Once the juice is in the five-gallon bottle, dissolve about eight lbs. of sugar in cool water and add it to the jug. Fill to the top with water. 

Photo by Herbert Kollatschny

For the first 12 hours or so, nothing will happen, but soon thereafter business is going to pick up. The contents of the jug are going to go into a vicious ferment. It will remind you of putting an Alka Seltzer tablet into a glass of water.

Only the bubbles will be wine-colored. To avoid a mess, place the bottle in a plastic trash bag. When the wine begins to ferment, it will bubble very rapidly for a while and boil over.

While the fermentation is taking place, keep adding water, because you want the contents of the jug to continue spilling over. Many of the small pieces of stem, rind and seeds that slipped in with the juice will float to the top and boil out. For best results, take a Styrofoam cup, turn it upside down over the mouth of the jug. The cup will allow the foam to boil out and prevent anything from entering the bottle.

When the vigorous ferment slows, fill the bottle to within an inch of the top and place a bubbler on the bottle. You can purchase a bubbler at a wine hobby shop or order one from a seed catalogue. The bubblers have a water barrier that allows the gas to escape from the bottle, while keeping out impurities.

If you don't have a bubbler, simply use a cork, a small plastic hose and a bottle of water. Drill a hole through the cork, so the hose fits snugly, and put the cork in the bottle with the other end of the hose in the bottle of water. This homemade contraption will also allow the gas to escape and keep out impurities.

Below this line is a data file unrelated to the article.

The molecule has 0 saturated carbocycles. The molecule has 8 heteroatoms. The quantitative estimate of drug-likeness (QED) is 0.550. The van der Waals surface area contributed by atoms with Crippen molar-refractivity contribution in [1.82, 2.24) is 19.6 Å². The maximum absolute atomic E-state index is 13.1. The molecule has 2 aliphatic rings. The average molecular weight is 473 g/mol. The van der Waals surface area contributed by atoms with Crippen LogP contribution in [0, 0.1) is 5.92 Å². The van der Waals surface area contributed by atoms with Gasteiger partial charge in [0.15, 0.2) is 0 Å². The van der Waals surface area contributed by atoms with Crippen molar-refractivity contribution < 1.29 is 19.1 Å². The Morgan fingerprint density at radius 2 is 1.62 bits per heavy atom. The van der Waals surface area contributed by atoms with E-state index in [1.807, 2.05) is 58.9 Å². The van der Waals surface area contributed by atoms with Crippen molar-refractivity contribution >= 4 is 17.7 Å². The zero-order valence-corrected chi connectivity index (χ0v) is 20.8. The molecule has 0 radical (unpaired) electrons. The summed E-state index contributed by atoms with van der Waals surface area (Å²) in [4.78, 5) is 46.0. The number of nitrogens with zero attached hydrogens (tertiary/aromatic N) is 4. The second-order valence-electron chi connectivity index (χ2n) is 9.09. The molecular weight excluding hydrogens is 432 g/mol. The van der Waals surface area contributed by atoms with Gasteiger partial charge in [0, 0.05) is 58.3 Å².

The bubbling process will continue for several weeks, maybe even months, depending on the amount of time it takes the acid in the fruit and the sugar to stabilize. Nature takes care of that. I have had wine that was entirely too sweet after it finished fermenting, so I added some yeast, creating another ferment and resulting in a drier, less sweet wine. If you like it real sweet, let it alone once it finishes fermenting.

After the wine has finished fermenting and before it is bottled, it's good to drain it from the bottle in which it was fermented into another jug. This process is called "racking the wine"; it removes a lot of the sediment and helps the wine clear. I rack the wine sometimes, and sometimes I don't. The only real difference I notice is that the wine will have less sediment at the bottom of the jug. The sediment is only pectin and won't hurt a thing.

Once the wine has been racked and you like its taste, it's ready to be bottled. A good way to siphon the wine without getting a lot of sediment is to attach a small plastic hose to a stick or rod and fasten it about an inch from the bottom. Insert the stick into the wine jug and, since it's attached an inch from the bottom, the hose will be above the sediment and it won't enter the bottles as they're being filled.

Now you're ready to enjoy your homemade wine. Remember, it's an alcoholic drink, and some wine carries a lot of kick. The same precautions that apply to commercial alcoholic drinks apply to homemade wine as well.

My Version of High up on a Ladder!My Version of Pickin' and Grinin'
My version of high up on a ladder and pickin' and grinin'

Much thanks to Messrs. Cook and Kollatschny

- Jeff -